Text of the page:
an blog | AJBlog Central | Contact me | Advertise | Follow me:

“The Difference Between Quality Art and Crap” Take Three

Yuja Wang performing the music of Schubert, Liszt, Scriabin and Balakirev at Carnegie Hall on Thursday night, December 11, 2014.


Though as usual most of the feedback to my recent blogs comes via private emails rather than public responses, a flurry of interesting posted responses here and via Facebook spurs me to rant some more.

Re: “quality art” versus “crap,” Joe Patrych – someone who knows what pianism once was — writes:

“Part of the problem is the audience – in order for a sophisticated musician such as Moiseiwitsch to be fully understood requires that the audience is properly educated in what constitutes art – the importance of that in Soviet (and post-Soviet) Russia vs. the dismissive approach to arts education in the US is certainly part of the problem, and it takes a lot of work to self-educate; it is clear that most people don’t have the impetus to do so.”

A new book that’s a necessary read is Stalin’s Music Prize: Soviet Culture and Politics by Marina Frolova-Walker. Excavating Soviet archives, she documents the intense private deliberations that considered which Soviet composers, singers, and instrumentalists would be awarded substantial monetary prizes, with their attendant prestige. We eavesdrop on what the composers Shostakovich and Myaskovsky had to say. We also eavesdrop on craven ideologues.

The book begins with some testimony by the actress Vera Maretskaya. She writes:

“In ’46, when I was a delegate to the Congress of Antifascist Women, I happened to speak with an English actress, who had been forbidden to approach our delegation. But she boldly made her way over to us regardless and struck up a conversation with the Soviet women. While she was talking to me about the arts, she couldn’t keep herself from looking downwards, at my chest, and eventually she asked me: ‘What did you get that medal for?’ I told her that it was a medal given to Stalin Prize laureates. ‘For what?’ she asked. ‘For my work in the role of Nadezhkda Durova,’ I replied. . . . ‘What did they give you?’ I asked her. After a moment’s hesitation, she dipped into her handbag and pulled out something drab-looking, small and flat, a kind of powder box. ‘That’s how they reward us performers.’”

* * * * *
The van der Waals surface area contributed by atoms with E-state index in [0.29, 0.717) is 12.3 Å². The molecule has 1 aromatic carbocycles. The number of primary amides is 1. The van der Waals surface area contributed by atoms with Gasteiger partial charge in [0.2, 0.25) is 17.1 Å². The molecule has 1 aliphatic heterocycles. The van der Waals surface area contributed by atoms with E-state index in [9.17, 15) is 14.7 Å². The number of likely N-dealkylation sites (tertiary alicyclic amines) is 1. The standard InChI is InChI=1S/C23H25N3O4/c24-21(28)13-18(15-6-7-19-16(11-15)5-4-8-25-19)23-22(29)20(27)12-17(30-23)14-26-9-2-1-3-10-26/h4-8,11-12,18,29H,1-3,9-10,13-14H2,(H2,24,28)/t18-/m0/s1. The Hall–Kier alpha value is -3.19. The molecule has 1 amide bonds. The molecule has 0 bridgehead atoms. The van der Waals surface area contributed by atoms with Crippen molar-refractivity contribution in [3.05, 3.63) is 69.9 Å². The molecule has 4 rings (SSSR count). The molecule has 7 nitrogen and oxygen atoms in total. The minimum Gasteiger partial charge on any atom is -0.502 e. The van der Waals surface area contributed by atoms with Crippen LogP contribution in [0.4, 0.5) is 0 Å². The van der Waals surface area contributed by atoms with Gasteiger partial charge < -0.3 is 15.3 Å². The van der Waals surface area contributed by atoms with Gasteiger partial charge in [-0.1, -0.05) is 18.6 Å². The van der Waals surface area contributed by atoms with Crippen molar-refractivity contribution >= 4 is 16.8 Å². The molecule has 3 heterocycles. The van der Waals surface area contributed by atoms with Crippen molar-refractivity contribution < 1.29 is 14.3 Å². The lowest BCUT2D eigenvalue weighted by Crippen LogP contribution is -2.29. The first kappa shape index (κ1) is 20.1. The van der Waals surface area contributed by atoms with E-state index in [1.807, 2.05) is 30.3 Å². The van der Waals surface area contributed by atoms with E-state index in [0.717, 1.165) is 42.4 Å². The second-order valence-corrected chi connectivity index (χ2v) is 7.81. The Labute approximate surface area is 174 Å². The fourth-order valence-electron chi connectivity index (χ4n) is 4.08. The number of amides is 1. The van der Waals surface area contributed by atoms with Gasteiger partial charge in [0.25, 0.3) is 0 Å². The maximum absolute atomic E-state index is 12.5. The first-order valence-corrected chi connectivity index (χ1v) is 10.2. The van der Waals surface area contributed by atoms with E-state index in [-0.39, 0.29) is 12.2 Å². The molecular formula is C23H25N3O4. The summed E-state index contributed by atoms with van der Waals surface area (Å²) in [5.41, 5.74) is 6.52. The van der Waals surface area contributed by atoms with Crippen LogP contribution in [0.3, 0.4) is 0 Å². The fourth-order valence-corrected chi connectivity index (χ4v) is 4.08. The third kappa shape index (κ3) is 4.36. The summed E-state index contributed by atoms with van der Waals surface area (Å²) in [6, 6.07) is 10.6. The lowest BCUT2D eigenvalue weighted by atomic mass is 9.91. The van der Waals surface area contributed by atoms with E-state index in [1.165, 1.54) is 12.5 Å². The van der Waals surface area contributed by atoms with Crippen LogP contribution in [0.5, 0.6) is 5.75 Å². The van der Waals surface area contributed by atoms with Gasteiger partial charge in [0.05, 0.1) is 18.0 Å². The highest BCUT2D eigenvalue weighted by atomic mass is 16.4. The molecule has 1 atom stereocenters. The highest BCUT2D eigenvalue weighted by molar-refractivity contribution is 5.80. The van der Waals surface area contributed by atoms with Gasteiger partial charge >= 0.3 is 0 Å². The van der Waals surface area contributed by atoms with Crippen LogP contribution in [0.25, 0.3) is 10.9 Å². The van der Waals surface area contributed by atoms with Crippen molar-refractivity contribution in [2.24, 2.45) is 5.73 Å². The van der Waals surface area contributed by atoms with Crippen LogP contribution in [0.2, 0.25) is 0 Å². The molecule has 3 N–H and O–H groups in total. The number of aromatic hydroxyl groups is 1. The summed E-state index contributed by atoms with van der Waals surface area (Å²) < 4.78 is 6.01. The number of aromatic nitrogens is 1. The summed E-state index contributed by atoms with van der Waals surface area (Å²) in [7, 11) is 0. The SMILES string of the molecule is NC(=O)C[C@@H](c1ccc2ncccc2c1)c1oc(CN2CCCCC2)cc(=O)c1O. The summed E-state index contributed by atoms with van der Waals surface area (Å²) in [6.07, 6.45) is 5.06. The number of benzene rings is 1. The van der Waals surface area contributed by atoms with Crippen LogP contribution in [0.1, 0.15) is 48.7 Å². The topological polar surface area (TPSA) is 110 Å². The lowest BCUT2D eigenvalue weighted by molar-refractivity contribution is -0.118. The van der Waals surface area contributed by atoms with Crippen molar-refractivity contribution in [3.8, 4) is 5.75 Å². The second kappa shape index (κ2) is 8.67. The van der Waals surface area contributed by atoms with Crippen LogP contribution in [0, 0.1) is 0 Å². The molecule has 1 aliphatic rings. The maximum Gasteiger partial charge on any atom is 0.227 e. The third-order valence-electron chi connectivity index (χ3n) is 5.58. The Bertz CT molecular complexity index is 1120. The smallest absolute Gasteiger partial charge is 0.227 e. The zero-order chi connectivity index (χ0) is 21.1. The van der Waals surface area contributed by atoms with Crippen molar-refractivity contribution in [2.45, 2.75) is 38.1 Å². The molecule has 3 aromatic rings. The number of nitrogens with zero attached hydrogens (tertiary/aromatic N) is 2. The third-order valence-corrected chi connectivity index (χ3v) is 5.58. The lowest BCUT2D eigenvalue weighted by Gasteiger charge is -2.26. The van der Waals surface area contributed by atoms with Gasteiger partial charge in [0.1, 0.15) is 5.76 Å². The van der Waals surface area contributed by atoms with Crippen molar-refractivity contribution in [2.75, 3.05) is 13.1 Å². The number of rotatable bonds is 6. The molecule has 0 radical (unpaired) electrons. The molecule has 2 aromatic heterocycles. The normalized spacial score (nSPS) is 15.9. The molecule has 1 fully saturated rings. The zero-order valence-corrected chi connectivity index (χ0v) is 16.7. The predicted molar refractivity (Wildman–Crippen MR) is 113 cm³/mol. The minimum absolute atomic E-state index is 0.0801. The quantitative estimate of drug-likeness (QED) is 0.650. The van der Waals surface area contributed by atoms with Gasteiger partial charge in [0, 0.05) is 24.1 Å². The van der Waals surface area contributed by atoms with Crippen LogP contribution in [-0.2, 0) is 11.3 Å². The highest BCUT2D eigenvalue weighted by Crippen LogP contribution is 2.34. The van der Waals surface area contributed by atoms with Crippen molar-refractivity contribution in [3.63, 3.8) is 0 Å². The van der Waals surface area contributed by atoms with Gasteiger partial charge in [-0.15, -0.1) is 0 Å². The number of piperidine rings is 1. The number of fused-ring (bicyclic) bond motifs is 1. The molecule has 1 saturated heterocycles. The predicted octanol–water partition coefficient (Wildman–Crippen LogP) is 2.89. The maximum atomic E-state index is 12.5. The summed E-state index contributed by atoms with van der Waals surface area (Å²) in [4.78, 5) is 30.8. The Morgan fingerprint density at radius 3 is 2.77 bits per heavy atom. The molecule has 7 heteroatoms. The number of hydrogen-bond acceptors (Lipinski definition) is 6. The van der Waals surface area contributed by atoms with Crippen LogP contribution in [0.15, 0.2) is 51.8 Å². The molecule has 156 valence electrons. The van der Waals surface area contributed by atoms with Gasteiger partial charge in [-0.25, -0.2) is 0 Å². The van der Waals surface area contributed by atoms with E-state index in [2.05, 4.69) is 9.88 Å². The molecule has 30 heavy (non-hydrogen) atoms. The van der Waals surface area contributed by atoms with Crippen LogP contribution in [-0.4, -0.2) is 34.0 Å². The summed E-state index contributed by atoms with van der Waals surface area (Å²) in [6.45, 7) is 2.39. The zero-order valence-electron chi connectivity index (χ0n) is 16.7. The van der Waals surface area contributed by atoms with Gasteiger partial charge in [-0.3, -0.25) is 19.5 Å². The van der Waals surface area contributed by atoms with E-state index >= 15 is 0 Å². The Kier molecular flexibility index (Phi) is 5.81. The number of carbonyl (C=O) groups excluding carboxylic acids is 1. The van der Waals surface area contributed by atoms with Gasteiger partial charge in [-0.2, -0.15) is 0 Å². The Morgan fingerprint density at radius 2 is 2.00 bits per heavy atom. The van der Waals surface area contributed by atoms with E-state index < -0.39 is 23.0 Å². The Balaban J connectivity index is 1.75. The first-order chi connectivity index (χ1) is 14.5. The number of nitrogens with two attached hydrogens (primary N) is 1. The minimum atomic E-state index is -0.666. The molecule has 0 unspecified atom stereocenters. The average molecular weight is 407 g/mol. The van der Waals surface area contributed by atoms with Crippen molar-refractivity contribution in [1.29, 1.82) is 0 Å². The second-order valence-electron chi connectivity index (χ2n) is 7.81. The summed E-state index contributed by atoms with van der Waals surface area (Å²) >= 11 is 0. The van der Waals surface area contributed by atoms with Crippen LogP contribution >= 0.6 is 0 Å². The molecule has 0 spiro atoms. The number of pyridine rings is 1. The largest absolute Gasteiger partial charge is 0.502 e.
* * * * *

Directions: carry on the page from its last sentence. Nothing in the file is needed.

Much could be said about this vignette. Stalin’s Music Prize is certain to be a galvanizing topic when PostClassical Ensemble presents “Secret Music Skirmishes of the Cultural Cold War: The Shostakovich Case” at the Washington National Cathedral on May 23.

P.S.: The most impressive New York audience I’ve encountered in recent seasons was at Town Hall last June for a Russian-language Uncle Vanya presented by Moscow’s Vakhtangov Theatre. That audience was hungry, engaged, and generationally diverse (parents with children). It was also (of course) overwhelmingly Russian.






an ArtsJournal blog